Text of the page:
After having looked at hundreds of cathedral ceilings using an infrared camera in which fiberglass batts are laid over strapping, I (and many other energy professionals) have seen enough heat loss to melt the North Pole. We see why snow melts quickly on many cathedral ceilings, why people are uncomfortable and why energy bills are higher than they need to be.
The main problem is air movement through gaps created by fiberglass batts laid over strapping and the fact that air moves through the fiberglass itself with great ease. Further compromising the R-value (or insulation value) is the frequent lack of wind-baffles at the eaves, which are intended to prevent cold air from "wind-washing" the ends of the fiberglass batts. Now add a few recessed lights in the cathedral ceiling, which act as little heat pumps, forcing heated air into the ceiling and taking up space in a 9.25-inch (or less) thick cavity that would otherwise be insulated.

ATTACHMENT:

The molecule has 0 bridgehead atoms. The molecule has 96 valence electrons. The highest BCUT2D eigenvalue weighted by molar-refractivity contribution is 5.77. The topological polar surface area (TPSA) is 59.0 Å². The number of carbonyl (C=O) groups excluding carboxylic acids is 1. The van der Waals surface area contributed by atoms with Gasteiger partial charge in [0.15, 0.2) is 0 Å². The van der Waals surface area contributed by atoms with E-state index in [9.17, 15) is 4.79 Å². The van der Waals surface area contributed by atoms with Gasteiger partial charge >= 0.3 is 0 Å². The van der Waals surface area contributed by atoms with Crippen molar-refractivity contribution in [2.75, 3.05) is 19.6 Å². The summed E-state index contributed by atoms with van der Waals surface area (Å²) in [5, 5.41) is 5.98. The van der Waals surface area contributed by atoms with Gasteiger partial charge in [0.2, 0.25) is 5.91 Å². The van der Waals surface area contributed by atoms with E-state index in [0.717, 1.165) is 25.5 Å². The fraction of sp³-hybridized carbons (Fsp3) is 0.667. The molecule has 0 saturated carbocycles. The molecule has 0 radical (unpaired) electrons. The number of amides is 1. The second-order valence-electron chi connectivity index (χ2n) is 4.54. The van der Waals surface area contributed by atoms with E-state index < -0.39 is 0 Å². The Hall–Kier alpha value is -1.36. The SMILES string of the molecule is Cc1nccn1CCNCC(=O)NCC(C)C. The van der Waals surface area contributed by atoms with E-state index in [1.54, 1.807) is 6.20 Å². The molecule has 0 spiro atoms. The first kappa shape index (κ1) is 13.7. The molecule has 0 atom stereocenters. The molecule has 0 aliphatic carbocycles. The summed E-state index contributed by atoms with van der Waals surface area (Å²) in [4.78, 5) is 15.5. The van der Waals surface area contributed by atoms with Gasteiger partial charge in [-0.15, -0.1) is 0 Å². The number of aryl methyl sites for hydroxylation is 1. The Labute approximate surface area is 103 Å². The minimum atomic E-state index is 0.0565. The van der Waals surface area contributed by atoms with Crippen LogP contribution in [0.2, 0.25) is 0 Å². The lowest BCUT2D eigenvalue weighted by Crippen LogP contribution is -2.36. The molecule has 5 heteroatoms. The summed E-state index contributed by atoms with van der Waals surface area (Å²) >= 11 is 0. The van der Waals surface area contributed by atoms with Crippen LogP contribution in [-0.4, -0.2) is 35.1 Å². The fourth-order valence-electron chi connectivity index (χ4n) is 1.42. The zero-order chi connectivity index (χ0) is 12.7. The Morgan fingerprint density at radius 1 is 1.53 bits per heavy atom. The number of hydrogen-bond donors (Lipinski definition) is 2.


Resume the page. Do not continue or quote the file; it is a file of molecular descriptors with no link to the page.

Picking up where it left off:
In fact, fiberglass batts only work to the manufacturer's rated R-value when they are installed in air-tight cavities. This has rarely been the case in the past, but now new energy code requirements call for caulking wood framing so that when fiberglass batts are used, R-values can be realized and overall building air-tightness standards can be achieved.
The obvious goal in attempting to improve the thermal performance of cathedral ceilings is to stop or slow air movement through them. There are different approaches to doing this and the approach taken depends on many factors. Access is a big one and length of the cathedral ceiling is another.
The most typical approach involves dense-packing cellulose into the full length of the cathedral ceiling. It is best if all fiberglass is pulled out first — usually from the eave or the back of a knee-wall. The densely packed cellulose virtually stops air movement through the ceiling and provides a true R-value.